Robert Greene keeps his masterpiece, a life-size red-tailed hawk, inside a glass case to the left of his front door. It is the first thing he shows visitors when they walk in. A renowned decoy carver who lives in Springs, he estimated that the piece, which could be mistaken for taxidermy, took him 550 to 600 hours to carve. Its wings are partially extended, as if it’s about to take flight. Everything was chiseled from a block of wood — even the chipmunk emerging from a hollow in the stump that the bird is mounted on — and the oak leaves and acorns that surround its base.
Mr. Greene, who goes by Bob, is known among his Bonacker friends as Hugger for his powerful arms and large hands, but he has a careful, calculated touch to carve with such detail.
His house is curated. Three taxidermied buck heads look out from a brick wall above the fireplace; a shotgun is mounted on the mantel below. Carved ducks — a red-breasted merganser, a green-winged teal hen, a mandarin — are in a display case in the laundry room. His own paintings line the walls. They are mostly vibrant landscapes or paintings of animals, imbued with a reverence for the quiet beauty of nature. One of them depicts a flock of redhead ducks migrating over a body of water; two carved ducks stick out from the painting so that they physically emerge into the foreground.
In his recent book, “Artistry of Louisiana Decoy Carvers: Old and Contemporary,” Harvey J. Lewis (this reporter’s great-uncle) writes, “Decoys have been recognized as a museum-worthy art form. No longer are wooden decoys simple hunting tools,” but rather “collectible art, suitable for display in the home.”
That is certainly true of Mr. Greene’s work.
He carves the ducks in his shed, and then paints them in his basement workshop. Taxidermied birds that he’s shot, and birds that he’s carved, take up every bit of space (including the ceiling), except for a desk full of tools.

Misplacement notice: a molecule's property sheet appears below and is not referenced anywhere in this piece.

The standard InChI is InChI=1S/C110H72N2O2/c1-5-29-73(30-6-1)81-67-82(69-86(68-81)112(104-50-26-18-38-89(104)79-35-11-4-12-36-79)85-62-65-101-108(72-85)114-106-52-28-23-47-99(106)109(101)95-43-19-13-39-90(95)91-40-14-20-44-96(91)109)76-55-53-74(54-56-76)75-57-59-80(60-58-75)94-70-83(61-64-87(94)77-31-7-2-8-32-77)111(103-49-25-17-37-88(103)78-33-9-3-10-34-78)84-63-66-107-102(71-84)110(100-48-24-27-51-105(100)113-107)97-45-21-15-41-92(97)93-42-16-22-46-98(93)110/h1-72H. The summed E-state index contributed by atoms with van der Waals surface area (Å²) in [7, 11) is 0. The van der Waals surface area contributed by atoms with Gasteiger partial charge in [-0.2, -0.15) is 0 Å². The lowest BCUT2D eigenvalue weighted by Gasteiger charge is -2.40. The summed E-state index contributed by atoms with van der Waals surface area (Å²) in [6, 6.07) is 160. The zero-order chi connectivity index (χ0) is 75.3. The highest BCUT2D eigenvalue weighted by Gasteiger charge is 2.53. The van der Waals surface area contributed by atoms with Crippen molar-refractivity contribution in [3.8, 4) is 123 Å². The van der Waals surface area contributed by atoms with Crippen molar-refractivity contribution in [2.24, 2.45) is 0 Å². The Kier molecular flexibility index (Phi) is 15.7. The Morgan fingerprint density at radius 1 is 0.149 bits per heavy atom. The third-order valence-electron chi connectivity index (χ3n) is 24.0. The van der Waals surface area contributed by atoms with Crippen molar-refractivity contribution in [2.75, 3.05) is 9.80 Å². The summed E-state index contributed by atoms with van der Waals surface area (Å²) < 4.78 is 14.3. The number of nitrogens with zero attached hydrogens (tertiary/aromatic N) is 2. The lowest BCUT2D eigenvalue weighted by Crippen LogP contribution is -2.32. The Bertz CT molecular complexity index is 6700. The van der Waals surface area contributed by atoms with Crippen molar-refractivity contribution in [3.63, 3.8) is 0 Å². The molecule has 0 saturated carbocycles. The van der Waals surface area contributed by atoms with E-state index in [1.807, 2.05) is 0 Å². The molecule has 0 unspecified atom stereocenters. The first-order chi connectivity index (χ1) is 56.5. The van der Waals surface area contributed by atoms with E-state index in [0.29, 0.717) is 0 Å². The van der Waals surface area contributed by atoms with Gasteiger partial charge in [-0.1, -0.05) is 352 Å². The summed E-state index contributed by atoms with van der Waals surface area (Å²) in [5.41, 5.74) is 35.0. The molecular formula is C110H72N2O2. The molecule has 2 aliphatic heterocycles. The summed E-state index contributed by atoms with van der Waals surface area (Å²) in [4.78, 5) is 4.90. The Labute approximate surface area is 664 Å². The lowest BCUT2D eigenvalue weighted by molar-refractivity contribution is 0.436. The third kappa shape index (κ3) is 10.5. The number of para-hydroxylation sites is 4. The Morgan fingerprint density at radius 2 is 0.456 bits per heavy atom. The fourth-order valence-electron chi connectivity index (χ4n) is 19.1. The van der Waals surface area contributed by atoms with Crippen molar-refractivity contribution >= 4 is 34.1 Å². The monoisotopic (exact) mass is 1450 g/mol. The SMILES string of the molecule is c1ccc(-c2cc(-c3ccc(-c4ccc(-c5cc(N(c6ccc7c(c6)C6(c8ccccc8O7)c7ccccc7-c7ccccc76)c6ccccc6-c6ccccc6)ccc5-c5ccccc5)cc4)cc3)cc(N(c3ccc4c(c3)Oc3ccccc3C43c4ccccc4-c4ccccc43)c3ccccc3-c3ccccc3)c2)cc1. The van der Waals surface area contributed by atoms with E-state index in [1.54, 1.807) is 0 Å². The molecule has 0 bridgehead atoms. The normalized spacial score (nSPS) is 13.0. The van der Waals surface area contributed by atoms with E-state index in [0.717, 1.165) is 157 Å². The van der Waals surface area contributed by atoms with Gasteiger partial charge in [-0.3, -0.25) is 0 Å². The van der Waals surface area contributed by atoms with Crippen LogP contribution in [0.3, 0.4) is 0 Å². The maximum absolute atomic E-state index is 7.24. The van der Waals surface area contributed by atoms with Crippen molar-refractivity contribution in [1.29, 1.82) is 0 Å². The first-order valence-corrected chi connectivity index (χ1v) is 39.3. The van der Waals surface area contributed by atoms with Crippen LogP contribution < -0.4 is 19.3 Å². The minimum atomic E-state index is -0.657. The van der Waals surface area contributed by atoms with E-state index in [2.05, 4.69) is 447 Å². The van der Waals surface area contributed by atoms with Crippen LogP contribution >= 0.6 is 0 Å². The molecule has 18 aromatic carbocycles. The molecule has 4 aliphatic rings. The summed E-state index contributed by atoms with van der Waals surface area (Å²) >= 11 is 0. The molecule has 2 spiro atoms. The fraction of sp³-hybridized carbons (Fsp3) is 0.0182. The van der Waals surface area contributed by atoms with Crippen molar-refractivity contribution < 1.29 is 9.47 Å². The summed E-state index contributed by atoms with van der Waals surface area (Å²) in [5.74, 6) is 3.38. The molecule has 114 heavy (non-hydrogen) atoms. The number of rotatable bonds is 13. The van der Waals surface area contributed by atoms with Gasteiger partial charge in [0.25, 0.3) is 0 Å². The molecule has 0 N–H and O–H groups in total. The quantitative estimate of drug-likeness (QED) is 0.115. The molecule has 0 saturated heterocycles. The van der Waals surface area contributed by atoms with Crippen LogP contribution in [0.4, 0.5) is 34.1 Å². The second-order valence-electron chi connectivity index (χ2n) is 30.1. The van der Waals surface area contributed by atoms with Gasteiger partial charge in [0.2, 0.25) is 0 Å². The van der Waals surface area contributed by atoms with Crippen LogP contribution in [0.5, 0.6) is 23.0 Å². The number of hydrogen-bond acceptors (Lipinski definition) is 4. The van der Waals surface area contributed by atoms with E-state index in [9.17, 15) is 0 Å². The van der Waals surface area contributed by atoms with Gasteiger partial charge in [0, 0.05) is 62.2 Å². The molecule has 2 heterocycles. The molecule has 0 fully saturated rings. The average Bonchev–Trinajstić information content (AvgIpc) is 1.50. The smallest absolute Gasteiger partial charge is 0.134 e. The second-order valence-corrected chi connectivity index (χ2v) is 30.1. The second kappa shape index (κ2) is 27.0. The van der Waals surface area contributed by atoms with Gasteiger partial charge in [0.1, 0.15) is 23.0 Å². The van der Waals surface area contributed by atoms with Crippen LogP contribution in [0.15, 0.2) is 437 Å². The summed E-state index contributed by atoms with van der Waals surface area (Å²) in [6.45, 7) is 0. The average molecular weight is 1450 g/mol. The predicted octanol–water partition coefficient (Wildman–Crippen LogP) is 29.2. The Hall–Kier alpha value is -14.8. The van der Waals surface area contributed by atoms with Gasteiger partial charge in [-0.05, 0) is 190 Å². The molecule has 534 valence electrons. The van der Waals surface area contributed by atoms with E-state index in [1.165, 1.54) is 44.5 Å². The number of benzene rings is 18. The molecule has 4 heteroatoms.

His most recent creation, a group of six lesser yellowlegs, was on a table in the center of this room. Their bodies were rounded, proportional, colored perfectly, each of them with a different gesture, nearing photorealistic. He compared this to one of his oldest carvings, four sanderlings which are shorebirds like the lesser yellowlegs; these were blocky and undetailed.
According to “Artistry of Louisiana Decoy Carvers: Old and Contemporary,” “The duck decoy was invented by the Native Americans more than 2,500 years ago. The oldest were found in a mountainous cave in Nevada. They were made of reeds woven together and filled with feathers.” Nowadays, there are two main types of decoys: decorative decoys and hunting decoys. Hunting decoys need to be accurate enough to fool ducks. Decorative decoys are supposed to have lifelike detail; this is what Mr. Greene specializes in.
He burns the individual barbs of each feather into the wood with a fine-pointed wood burner. He primes the wood with gesso, then he paints the bird in stages, favoring the airbrush as a tool to blend colors. The last thing he paints are the secondary feathers which often have a dash of bright color, such as the bright green in the green-winged teal, whose plumage is mostly brown.
He also creates “smoothies,” which are decoys that have no texturing; rather, the individual lines and patterns are painted on.
His shed, where he carves the decoys, is the only part of his home that isn’t tidy. There are chunks of wood on the floor, some of his earliest decoys — carved with a hatchet — and half-finished duck heads emerging from cork and tupelo wood, a radio, tools, his camouflage carving apron, and a set of drawers with various sizes and colors of glass eyes.